The Short Story is not my thing. Actually, there are a lot of "not my things" in regards to reading. I am so picky, and demand so much in an author, that I embarrass myself. It is apparent by the reviews that I am not the only one who notes that Saunders writes in a way that captivates most audiences. Similar to the way that Stephen King captures his readers, Saunders takes the naked word and strings them together with simplicity and a uniqueness that reaches a wide span of readers. In The Tenth of December, this talent shines through as Saunders donates "slices of life" to the reader. He has the ability, during the course of a ten minute short story, to introduce, evolve, and bring closure to his characters within their moment in time. The first selection, for example, addresses the most intense and sensitive subject out there. Yet, Saunders somehow manages to amuse the reader while maintaining reverance to the subject matter, and allows the characters we have grown to love (in 10 minutes!) to triumph in the end.
Say something about yourself!
Sometimes you just have to set a book down. Then, by all means, pick it up again. Not because it isn't good, but because its like a chocolate torte, and should be eaten in small bites in order to savor it. Because too much chocolate is just…ewewh. So, be warned, this book is funny, in a quirky type of way. Which I guess is exactly what the author was going for, so don't be afraid to put it down between stories and just….roll it around in your mouth so to speak, before you pick it up and listen to more. As good as these stories are, I am baffled as to why the author felt he should read them himself. But, maybe he was in a hurry, or didn't know anyone who narrates, or for whatever the reason, don't let his somewhat stilted narration stop you from enjoying it. Just…small bites. That's my advice, small, digestible bites.
I'm a designer (interiors and graphics) with an English degree. I recovered my love of reading after a disastrous bout with grad school.
Saunders is a formalist who loves to play with form. He is also funny, also witty. His characters are put through excruciating trials. They are often not bright. They are very earnest. Their relatives and bosses are often not bright, and are often also earnest. Everyone in these stories is suspended somewhere below the middle of a brutal pecking order.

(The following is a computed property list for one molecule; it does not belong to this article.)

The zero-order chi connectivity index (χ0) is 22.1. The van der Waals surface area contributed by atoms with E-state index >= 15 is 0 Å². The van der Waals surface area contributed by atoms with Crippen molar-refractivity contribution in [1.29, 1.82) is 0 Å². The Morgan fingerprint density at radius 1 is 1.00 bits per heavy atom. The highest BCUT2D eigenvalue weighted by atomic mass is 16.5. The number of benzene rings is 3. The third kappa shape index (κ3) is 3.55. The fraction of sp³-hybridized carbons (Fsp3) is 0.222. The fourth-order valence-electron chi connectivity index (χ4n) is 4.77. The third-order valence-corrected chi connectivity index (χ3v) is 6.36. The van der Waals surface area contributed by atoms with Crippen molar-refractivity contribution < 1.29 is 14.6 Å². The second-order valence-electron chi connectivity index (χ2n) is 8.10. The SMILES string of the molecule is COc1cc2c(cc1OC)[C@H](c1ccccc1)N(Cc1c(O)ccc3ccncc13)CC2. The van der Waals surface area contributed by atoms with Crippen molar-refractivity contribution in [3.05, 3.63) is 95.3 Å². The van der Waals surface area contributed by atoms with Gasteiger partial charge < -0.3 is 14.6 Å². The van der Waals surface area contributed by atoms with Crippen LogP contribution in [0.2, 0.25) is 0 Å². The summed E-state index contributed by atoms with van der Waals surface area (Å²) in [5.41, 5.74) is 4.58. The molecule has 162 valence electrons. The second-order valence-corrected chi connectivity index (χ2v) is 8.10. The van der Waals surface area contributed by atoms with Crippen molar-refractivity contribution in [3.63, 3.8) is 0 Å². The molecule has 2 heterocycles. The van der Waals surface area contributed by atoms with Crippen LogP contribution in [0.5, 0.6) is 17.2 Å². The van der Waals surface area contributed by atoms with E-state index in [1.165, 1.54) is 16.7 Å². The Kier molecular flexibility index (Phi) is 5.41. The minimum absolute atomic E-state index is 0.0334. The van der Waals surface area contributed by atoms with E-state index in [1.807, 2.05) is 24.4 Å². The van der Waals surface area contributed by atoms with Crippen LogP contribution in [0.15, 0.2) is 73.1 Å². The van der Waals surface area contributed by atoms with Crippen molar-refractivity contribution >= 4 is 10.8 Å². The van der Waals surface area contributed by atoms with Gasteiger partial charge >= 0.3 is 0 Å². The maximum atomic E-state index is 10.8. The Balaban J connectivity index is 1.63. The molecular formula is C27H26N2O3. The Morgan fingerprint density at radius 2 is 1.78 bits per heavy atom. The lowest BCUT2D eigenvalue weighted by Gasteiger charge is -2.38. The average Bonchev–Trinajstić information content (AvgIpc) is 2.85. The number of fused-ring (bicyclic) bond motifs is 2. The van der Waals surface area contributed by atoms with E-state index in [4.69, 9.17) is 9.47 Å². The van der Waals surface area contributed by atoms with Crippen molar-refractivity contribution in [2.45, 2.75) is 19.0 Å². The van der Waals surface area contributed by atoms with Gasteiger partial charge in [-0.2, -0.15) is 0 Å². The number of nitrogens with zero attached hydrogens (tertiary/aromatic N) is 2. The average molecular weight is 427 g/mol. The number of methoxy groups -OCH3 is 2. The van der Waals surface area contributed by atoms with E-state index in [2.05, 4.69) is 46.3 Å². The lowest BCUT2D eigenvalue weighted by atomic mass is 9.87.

But unlike other sardonic cool guys who are better and smarter than their characters (I'm looking at you, Sam Lipsyte), Saunders is not cruel. In fact, these stories are suffused with empathy and tenderness. Even while admiring some amazing feat of form or concept, I often found myself, halted on my morning walk, in tears for these characters.
I've only read Saunders in the occasional story he publishes in the The New Yorker, and have always relished their strange richness. A whole book of these stories is quite a bit more rich, and strange, so I listened to just one or two at a time. Not just because there's a lot to think about, but because there's also a lot to feel about.
Undeniably the best book I have read or listened to in a decade.
Short stories require the lightest touch, while developing characters and narratives in a very short time. I listened to this and laughed out loud, stopped in the middle of a walk to listen carefully, so very carefully, to the beauty of the language.
Description - hmmm. Maybe better to read the NY Times interview/conversation with George Saunders. Simple stated, stories that put a finger on the pulse of our times interspersed with tempo changes that either ground the stories in reality or allow them to soar into a kind of magical realism.
I felt heard and seen in the landscape as I listened to this astounding creation.
Since taking my first creative writing class in 2008 the pleasure I used to get from reading has been greatly reduced. I notice things I never noticed before. That said, I think I rate books pretty generously. Anyone who actually manages to write a whole book and then get it published deserves an extra star.
Saunders' characters struggle with issues we've all faced - or will face sometime in our lifetime: sorrow and loss, wanting to give more than we have to our children, conquering our deepest fears in order to do what we know is the right thing. But the settings of his stories are weirdly futuristic, and only somewhat recognizable. Saunders is a great narrator.